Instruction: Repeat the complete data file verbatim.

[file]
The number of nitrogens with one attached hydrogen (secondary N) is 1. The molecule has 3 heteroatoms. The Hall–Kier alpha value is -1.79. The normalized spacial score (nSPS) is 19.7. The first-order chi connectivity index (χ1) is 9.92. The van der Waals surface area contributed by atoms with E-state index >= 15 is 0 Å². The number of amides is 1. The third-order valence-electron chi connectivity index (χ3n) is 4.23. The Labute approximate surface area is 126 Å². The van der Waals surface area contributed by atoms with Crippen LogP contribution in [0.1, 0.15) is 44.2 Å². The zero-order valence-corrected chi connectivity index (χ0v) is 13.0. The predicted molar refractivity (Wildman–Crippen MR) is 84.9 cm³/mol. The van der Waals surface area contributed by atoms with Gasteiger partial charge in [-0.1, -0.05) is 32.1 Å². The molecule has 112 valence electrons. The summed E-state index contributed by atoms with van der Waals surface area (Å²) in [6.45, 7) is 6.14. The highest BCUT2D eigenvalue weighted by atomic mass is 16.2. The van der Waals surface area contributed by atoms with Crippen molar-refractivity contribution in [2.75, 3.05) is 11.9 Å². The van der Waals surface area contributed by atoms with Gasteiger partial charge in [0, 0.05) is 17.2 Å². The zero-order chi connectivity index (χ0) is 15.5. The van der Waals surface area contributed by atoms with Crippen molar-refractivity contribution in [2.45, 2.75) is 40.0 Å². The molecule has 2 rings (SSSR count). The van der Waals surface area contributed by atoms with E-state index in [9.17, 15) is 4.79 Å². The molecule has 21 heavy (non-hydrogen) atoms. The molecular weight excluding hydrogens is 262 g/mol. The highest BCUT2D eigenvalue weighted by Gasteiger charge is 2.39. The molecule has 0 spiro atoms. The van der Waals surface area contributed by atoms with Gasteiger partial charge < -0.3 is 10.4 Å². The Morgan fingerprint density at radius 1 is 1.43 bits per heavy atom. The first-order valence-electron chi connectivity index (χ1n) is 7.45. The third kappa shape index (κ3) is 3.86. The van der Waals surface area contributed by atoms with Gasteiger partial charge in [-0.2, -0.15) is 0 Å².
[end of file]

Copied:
The number of nitrogens with one attached hydrogen (secondary N) is 1. The molecule has 3 heteroatoms. The Hall–Kier alpha value is -1.79. The normalized spacial score (nSPS) is 19.7. The first-order chi connectivity index (χ1) is 9.92. The van der Waals surface area contributed by atoms with E-state index >= 15 is 0 Å². The number of amides is 1. The third-order valence-electron chi connectivity index (χ3n) is 4.23. The Labute approximate surface area is 126 Å². The van der Waals surface area contributed by atoms with Crippen LogP contribution in [0.1, 0.15) is 44.2 Å². The zero-order valence-corrected chi connectivity index (χ0v) is 13.0. The predicted molar refractivity (Wildman–Crippen MR) is 84.9 cm³/mol. The van der Waals surface area contributed by atoms with Gasteiger partial charge in [-0.1, -0.05) is 32.1 Å². The molecule has 112 valence electrons. The summed E-state index contributed by atoms with van der Waals surface area (Å²) in [6.45, 7) is 6.14. The highest BCUT2D eigenvalue weighted by atomic mass is 16.2. The van der Waals surface area contributed by atoms with Crippen molar-refractivity contribution in [2.75, 3.05) is 11.9 Å². The van der Waals surface area contributed by atoms with Gasteiger partial charge in [0, 0.05) is 17.2 Å². The zero-order chi connectivity index (χ0) is 15.5. The van der Waals surface area contributed by atoms with Crippen molar-refractivity contribution in [2.45, 2.75) is 40.0 Å². The molecule has 2 rings (SSSR count). The van der Waals surface area contributed by atoms with E-state index in [9.17, 15) is 4.79 Å². The molecule has 21 heavy (non-hydrogen) atoms. The molecular weight excluding hydrogens is 262 g/mol. The highest BCUT2D eigenvalue weighted by Gasteiger charge is 2.39. The molecule has 0 spiro atoms. The van der Waals surface area contributed by atoms with Gasteiger partial charge < -0.3 is 10.4 Å². The Morgan fingerprint density at radius 1 is 1.43 bits per heavy atom. The first-order valence-electron chi connectivity index (χ1n) is 7.45. The third kappa shape index (κ3) is 3.86. The van der Waals surface area contributed by atoms with Gasteiger partial charge in [-0.2, -0.15) is 0 Å².